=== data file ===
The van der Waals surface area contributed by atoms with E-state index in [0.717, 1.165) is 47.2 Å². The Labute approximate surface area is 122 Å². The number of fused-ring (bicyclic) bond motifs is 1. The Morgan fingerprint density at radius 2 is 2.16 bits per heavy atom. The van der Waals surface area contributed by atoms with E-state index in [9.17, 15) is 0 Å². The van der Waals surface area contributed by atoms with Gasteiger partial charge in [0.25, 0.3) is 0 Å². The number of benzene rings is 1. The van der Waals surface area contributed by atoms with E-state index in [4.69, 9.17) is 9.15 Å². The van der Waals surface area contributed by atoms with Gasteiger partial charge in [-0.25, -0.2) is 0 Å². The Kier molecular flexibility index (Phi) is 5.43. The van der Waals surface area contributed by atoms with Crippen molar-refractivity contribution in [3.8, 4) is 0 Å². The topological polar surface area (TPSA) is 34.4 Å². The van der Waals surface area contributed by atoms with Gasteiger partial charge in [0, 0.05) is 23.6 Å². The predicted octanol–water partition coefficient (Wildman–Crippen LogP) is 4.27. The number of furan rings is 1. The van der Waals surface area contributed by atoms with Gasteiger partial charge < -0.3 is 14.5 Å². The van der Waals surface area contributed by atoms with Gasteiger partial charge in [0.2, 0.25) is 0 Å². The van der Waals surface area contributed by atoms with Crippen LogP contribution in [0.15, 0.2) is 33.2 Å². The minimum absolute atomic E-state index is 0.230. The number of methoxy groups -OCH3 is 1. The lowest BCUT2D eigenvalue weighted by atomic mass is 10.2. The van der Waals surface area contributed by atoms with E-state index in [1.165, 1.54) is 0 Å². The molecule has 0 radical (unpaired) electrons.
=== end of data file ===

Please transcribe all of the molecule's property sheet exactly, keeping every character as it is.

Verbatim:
The van der Waals surface area contributed by atoms with E-state index in [0.717, 1.165) is 47.2 Å². The Labute approximate surface area is 122 Å². The number of fused-ring (bicyclic) bond motifs is 1. The Morgan fingerprint density at radius 2 is 2.16 bits per heavy atom. The van der Waals surface area contributed by atoms with E-state index in [9.17, 15) is 0 Å². The van der Waals surface area contributed by atoms with Gasteiger partial charge in [0.25, 0.3) is 0 Å². The number of benzene rings is 1. The van der Waals surface area contributed by atoms with E-state index in [4.69, 9.17) is 9.15 Å². The van der Waals surface area contributed by atoms with Gasteiger partial charge in [-0.25, -0.2) is 0 Å². The Kier molecular flexibility index (Phi) is 5.43. The van der Waals surface area contributed by atoms with Crippen molar-refractivity contribution in [3.8, 4) is 0 Å². The topological polar surface area (TPSA) is 34.4 Å². The van der Waals surface area contributed by atoms with Gasteiger partial charge in [0, 0.05) is 23.6 Å². The predicted octanol–water partition coefficient (Wildman–Crippen LogP) is 4.27. The number of furan rings is 1. The van der Waals surface area contributed by atoms with Gasteiger partial charge < -0.3 is 14.5 Å². The van der Waals surface area contributed by atoms with Gasteiger partial charge in [0.2, 0.25) is 0 Å². The van der Waals surface area contributed by atoms with Crippen LogP contribution in [0.15, 0.2) is 33.2 Å². The minimum absolute atomic E-state index is 0.230. The number of methoxy groups -OCH3 is 1. The lowest BCUT2D eigenvalue weighted by atomic mass is 10.2. The van der Waals surface area contributed by atoms with E-state index in [1.165, 1.54) is 0 Å². The molecule has 0 radical (unpaired) electrons.